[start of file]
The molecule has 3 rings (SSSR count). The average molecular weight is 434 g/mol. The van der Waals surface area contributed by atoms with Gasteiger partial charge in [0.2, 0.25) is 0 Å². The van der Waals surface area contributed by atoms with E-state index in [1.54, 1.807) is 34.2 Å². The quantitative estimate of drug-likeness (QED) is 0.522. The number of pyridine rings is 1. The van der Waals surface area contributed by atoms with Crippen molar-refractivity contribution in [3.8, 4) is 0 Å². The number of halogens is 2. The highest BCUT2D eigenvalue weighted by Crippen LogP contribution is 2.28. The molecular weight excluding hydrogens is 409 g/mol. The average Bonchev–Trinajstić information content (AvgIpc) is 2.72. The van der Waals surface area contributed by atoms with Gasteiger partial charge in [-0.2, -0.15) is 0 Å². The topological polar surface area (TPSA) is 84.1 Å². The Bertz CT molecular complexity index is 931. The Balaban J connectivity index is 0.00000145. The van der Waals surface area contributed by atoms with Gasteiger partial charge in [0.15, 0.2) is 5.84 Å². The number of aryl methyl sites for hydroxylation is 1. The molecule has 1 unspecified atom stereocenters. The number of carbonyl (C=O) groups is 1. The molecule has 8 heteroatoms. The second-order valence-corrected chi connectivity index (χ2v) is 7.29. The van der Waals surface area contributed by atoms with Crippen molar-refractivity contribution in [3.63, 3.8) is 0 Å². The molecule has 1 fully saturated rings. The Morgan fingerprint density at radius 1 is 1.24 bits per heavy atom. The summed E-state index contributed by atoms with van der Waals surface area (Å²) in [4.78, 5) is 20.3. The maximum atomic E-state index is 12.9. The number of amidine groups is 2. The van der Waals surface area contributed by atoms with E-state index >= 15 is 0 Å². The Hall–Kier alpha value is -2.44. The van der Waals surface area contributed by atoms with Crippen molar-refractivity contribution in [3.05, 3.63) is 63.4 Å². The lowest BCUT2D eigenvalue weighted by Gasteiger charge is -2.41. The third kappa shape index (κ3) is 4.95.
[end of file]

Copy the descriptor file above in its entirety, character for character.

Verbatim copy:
The molecule has 3 rings (SSSR count). The average molecular weight is 434 g/mol. The van der Waals surface area contributed by atoms with Gasteiger partial charge in [0.2, 0.25) is 0 Å². The van der Waals surface area contributed by atoms with E-state index in [1.54, 1.807) is 34.2 Å². The quantitative estimate of drug-likeness (QED) is 0.522. The number of pyridine rings is 1. The van der Waals surface area contributed by atoms with Crippen molar-refractivity contribution in [3.8, 4) is 0 Å². The number of halogens is 2. The highest BCUT2D eigenvalue weighted by Crippen LogP contribution is 2.28. The molecular weight excluding hydrogens is 409 g/mol. The average Bonchev–Trinajstić information content (AvgIpc) is 2.72. The van der Waals surface area contributed by atoms with Gasteiger partial charge in [-0.2, -0.15) is 0 Å². The topological polar surface area (TPSA) is 84.1 Å². The Bertz CT molecular complexity index is 931. The Balaban J connectivity index is 0.00000145. The van der Waals surface area contributed by atoms with Gasteiger partial charge in [0.15, 0.2) is 5.84 Å². The number of aryl methyl sites for hydroxylation is 1. The molecule has 1 unspecified atom stereocenters. The number of carbonyl (C=O) groups is 1. The molecule has 8 heteroatoms. The second-order valence-corrected chi connectivity index (χ2v) is 7.29. The van der Waals surface area contributed by atoms with Crippen molar-refractivity contribution in [3.63, 3.8) is 0 Å². The molecule has 1 fully saturated rings. The Morgan fingerprint density at radius 1 is 1.24 bits per heavy atom. The summed E-state index contributed by atoms with van der Waals surface area (Å²) in [4.78, 5) is 20.3. The maximum atomic E-state index is 12.9. The number of amidine groups is 2. The van der Waals surface area contributed by atoms with E-state index >= 15 is 0 Å². The Hall–Kier alpha value is -2.44. The van der Waals surface area contributed by atoms with Crippen molar-refractivity contribution in [3.05, 3.63) is 63.4 Å². The lowest BCUT2D eigenvalue weighted by Gasteiger charge is -2.41. The third kappa shape index (κ3) is 4.95.